I'm doing some general research for a potential SaaS project. The solution we are considering creating will need data integration capabilities with various enterprise systems.

I understand that SaaS adds complexity to enterprise integration since it lives in the cloud and outside of the firewall.

I've read a few articles that describe approaches for enterprises to integrate data with SaaS solutions. Integration approaches range from the primitive FTP transfers, custom point to point integration, to a vast and growing range of commercial solutions (appliance, cloud-based, and EAI).

These articles are focused on the customer perspective. In other words they are intended to help enterprises better understand their options for integrating with SaaS providers.

Can anyone provide some insight and advice from the SaaS provider perspective when it comes to making their solution as easily integratable as possible?

I assume the SaaS provider needs to create and publish web services API's and RESTful interfaces. Any other advice or resources would be most appreciated.

PS: I realize saying "need to integrate with various enterprise systems" is incredibly vague.

  • I wasn't quite sure which StackExchange site was best suited for this question. I chose Programmers over StackOverflow in this case. I hope it's the right venue for this question.
    – Justin
    Dec 28, 2011 at 21:31
  • Consider this Book Loosely Coupled: The Missing Pieces of Web Services hopefully will help you with many issues here. Dec 31, 2011 at 16:42
  • 1
    @Justin Definitely more suited for Programmers than SO. Good choice. Jan 14, 2012 at 2:35

2 Answers 2


There are generally two big pieces to the "integrating with enterprise services" puzzle: single-sign on and data.

SSO can be the easier piece, depending on what the client institution has in place.

For instance: I work at a large institution with strict SSO requirements. We have an OpenID provider in place for authenticating to our SaaS vendors, and OAuth is in the works. If your customers can do one of these identity services, that takes one issue out of the way.

Data integration can get much, much hairier. Especially with hospitals and universities (due to HIPAA and FERPA compliance), data security is often a reason SaaS offerings are rejected in favor of on-site solutions, whether COTS or in-house developed. Although you could just provide a REST API and let the client handle their end of the data, the best way I've seen this done is to have some sort of agent software that lives inside the firewall and communicates with the cloud application over TLS.

Even in this case, however, it often requires heavy customization on a per-client basis, so if integration with client data is necessary, you will either need to provide consulting services, or have clients with an extremely skilled and competent technical staff. Probably both.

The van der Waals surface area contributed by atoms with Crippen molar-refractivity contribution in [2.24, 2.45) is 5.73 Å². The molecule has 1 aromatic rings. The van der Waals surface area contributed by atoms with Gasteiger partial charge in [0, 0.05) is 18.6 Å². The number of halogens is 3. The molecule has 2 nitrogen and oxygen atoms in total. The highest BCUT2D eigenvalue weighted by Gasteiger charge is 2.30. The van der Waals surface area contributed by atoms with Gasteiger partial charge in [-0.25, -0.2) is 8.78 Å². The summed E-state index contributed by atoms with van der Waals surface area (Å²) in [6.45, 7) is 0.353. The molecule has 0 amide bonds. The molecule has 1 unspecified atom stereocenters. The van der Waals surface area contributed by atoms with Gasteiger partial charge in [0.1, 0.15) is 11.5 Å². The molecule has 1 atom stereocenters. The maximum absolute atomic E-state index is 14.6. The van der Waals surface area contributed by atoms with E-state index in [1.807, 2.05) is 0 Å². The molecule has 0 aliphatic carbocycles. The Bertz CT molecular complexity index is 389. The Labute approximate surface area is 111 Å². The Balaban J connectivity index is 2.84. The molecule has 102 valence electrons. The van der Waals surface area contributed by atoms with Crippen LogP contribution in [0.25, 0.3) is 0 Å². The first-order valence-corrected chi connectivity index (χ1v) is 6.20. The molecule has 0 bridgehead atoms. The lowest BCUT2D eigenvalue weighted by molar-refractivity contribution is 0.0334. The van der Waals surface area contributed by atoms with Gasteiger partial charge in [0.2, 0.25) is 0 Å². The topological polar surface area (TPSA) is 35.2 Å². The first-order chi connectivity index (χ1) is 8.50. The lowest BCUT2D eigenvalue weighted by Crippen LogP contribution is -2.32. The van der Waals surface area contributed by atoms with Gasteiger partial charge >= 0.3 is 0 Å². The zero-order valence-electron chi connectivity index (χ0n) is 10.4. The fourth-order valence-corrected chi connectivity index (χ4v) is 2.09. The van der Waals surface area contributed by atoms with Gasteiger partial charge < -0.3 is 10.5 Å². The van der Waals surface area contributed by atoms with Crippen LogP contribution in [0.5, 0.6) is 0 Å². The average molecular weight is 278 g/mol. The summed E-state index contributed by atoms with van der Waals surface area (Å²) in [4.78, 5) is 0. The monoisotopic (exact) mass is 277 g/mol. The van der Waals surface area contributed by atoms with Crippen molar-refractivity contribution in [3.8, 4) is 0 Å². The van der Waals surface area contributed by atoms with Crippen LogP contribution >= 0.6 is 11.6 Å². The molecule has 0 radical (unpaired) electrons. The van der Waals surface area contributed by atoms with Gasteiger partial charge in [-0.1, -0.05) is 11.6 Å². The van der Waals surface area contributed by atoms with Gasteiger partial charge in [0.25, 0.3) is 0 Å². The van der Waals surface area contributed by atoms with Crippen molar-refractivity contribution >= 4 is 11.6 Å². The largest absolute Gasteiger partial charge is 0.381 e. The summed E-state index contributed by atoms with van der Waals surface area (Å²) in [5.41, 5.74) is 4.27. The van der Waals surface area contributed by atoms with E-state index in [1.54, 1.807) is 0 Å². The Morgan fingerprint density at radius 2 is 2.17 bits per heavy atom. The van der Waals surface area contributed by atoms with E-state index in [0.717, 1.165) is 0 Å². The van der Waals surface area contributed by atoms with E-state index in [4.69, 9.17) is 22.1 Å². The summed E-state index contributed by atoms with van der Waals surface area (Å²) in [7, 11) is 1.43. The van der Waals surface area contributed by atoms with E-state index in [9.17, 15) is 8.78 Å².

The advantage of this approach, however, is that it allows you to keep your API consistent, on both the server and client side, and to always design to an interface rather than an implementation.

My main advice is to keep anything intended to run on client hardware for integration as platform-independent and database-agnostic as possible. There's nothing worse than telling a Unix shop you require Windows Server, or a Microsoft shop you require RHEL.


Jason Lewis is spot-on regarding the two significant issues of single sign on (or user management issues) and data integration.

+1 for ...heavy customization on a per-client basis. Depending on what you are offering, your integration options will vary dramatically between clients, and often even between departments at a single client. I'm at a SaaS vendor, and we see completely different requirements from the clients' side on integration: "Give me a web form where I can manually upload our data export." or "Dedicated circuit to your facility, please." or redundant automatically verified PGP-encrypted SFTP transfers. (Yes, a lot of our integration is simply batch transfers.)

If a customer is considering a SaaS solution, then they are open to outsourcing, and they may have outsourced other key bits of their IT, often to multiple vendors. You'll need flexibility to accomodate those.

A deal with a client who is not particularly security sensitive may be dead in the water if the client-side development required is hefty. Or vice versa, a client with stringent security requirements may not approve a solution that can't pass compliance audits. We make sure that we can easily develop client interfaces for our customers as well as support them if they want to design their interface.

This is all from the point of view of a small shop, focused on our offering's quality over quantity of sales, so your mileage might vary, but SaaS deals are often big elephants, and I think most providers are going with flexibility over sales volume.

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